Why the following simple calculation is NOT consistent

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Here are simple multiplication and division of scalars but the results are not consistent. What is causing this and how to make it consistent?
A1 = 0.025; E1 = 70e9; L1 = 1;
A2 = 0.05; E2 = 100e9; L2 = 1.5;
A3 = 0.075; E3 = 50e9; L3 = 2;
k1 = 3*A1*E1/L1;
k2 = 2*A2*E2/L2;
k3 = A3*E3/L3;
k01 = 3*E1*A1/L1;
k02 = 2*E2*A2/L2;
k03 = E3*A3/L3;
% D1, D2, D3 must be "0"
D1 = k01-k1 % ??? WHY: D1 ~=0
D1 = -9.5367e-07
D2 = k02-k2 % = 0
D2 = 0
D3 = k03-k3 % = 0
D3 = 0
% BUT D1 is NOT "0"

Accepted Answer

Walter Roberson
Walter Roberson on 4 Oct 2021
Floating point arithmetic is not commutative.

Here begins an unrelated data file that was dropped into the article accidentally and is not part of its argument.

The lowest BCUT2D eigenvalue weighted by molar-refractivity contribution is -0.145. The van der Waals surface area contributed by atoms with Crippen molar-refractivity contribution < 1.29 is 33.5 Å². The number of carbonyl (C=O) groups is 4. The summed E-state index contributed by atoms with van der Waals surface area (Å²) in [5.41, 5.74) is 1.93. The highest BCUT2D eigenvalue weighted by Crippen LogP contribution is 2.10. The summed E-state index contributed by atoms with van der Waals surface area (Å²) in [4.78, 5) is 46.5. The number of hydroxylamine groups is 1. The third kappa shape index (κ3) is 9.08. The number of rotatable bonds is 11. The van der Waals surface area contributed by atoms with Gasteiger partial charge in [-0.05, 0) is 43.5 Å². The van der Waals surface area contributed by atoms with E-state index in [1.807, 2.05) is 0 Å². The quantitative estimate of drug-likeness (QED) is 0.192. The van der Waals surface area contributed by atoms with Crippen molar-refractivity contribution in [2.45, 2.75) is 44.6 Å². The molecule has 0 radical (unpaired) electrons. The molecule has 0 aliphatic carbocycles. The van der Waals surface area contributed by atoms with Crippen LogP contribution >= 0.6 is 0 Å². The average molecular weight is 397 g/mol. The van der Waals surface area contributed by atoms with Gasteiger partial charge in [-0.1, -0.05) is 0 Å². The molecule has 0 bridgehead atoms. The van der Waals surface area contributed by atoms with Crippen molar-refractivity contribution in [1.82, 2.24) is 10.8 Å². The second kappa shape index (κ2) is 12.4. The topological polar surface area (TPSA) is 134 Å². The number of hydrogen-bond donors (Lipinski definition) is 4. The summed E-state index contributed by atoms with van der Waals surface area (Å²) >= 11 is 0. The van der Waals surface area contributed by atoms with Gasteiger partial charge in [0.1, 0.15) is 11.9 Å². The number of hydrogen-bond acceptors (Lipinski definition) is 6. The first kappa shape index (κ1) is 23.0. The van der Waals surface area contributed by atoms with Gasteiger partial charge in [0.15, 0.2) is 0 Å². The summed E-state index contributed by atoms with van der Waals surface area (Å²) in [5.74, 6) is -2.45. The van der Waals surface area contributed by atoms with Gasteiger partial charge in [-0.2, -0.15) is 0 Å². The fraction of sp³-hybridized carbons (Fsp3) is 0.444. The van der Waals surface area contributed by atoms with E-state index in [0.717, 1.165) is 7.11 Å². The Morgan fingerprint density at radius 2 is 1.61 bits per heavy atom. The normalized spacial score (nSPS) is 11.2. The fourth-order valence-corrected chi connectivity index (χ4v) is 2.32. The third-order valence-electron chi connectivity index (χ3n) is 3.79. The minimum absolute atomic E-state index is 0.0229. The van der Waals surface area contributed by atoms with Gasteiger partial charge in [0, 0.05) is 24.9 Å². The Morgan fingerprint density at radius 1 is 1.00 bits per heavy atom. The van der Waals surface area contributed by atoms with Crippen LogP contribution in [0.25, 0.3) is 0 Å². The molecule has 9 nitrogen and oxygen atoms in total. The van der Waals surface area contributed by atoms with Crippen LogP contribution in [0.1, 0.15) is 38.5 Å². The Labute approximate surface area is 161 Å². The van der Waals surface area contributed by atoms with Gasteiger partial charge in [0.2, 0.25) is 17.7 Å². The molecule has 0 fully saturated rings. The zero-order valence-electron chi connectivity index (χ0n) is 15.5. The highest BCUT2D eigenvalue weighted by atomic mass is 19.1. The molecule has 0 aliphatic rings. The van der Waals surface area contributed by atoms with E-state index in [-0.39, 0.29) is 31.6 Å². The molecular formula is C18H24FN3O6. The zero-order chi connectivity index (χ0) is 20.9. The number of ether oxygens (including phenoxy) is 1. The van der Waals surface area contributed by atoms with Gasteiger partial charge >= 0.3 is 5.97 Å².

You can see the effect with even simple calculations
format long g
example = 29/7*7
example =
29
fprintf('%.999g\n', example)
29.000000000000003552713678800500929355621337890625
example - 29
ans =
3.5527136788005e-15
Remember that binary floating point does not use decimal internally.
Using decimal would not solve the problems: consider that in decimal, to 10 decimal places
1/3 == 0.3333333333
0.3333333333 * 3 = 0.9999999999
1 - 0.9999999999 = 0.0000000001
Every finite-representation number base has the same problem when it comes to dividing by a value that is relatively prime to the base. Base 60 arithmetic, for example, would be happy with fractions 1/2, 1/3, 1/4, 1/5, 1/6, 1/10, 1/12 -- but would have the same kind of problems for 1/7 .
  1 Comment
Sulaymon Eshkabilov
Sulaymon Eshkabilov on 4 Oct 2021
Thanks Walter!
Well detailed explanation. These simple calc errors would create a significant calculation errors when dealing with large system matrices like global stiffness matrix calcs. They work consistently in MS Excel though :).

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